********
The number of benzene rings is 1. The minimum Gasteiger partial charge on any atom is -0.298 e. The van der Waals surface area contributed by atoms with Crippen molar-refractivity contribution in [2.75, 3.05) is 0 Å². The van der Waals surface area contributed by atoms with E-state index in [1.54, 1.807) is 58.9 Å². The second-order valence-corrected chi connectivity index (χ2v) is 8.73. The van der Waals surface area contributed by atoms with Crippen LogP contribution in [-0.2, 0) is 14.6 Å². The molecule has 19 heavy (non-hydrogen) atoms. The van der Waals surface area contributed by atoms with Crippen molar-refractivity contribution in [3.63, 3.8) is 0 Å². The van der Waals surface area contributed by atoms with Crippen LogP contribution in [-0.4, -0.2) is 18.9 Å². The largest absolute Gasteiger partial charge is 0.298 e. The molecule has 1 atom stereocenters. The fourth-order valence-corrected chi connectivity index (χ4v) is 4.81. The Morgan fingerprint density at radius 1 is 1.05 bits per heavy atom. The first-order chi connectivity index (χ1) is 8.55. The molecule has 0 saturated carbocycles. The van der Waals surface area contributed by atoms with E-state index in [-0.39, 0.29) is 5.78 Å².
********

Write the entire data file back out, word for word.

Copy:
The number of benzene rings is 1. The minimum Gasteiger partial charge on any atom is -0.298 e. The van der Waals surface area contributed by atoms with Crippen molar-refractivity contribution in [2.75, 3.05) is 0 Å². The van der Waals surface area contributed by atoms with E-state index in [1.54, 1.807) is 58.9 Å². The second-order valence-corrected chi connectivity index (χ2v) is 8.73. The van der Waals surface area contributed by atoms with Crippen LogP contribution in [-0.2, 0) is 14.6 Å². The molecule has 19 heavy (non-hydrogen) atoms. The van der Waals surface area contributed by atoms with Crippen molar-refractivity contribution in [3.63, 3.8) is 0 Å². The van der Waals surface area contributed by atoms with Crippen LogP contribution in [-0.4, -0.2) is 18.9 Å². The largest absolute Gasteiger partial charge is 0.298 e. The molecule has 1 atom stereocenters. The fourth-order valence-corrected chi connectivity index (χ4v) is 4.81. The Morgan fingerprint density at radius 1 is 1.05 bits per heavy atom. The first-order chi connectivity index (χ1) is 8.55. The molecule has 0 saturated carbocycles. The van der Waals surface area contributed by atoms with E-state index in [-0.39, 0.29) is 5.78 Å².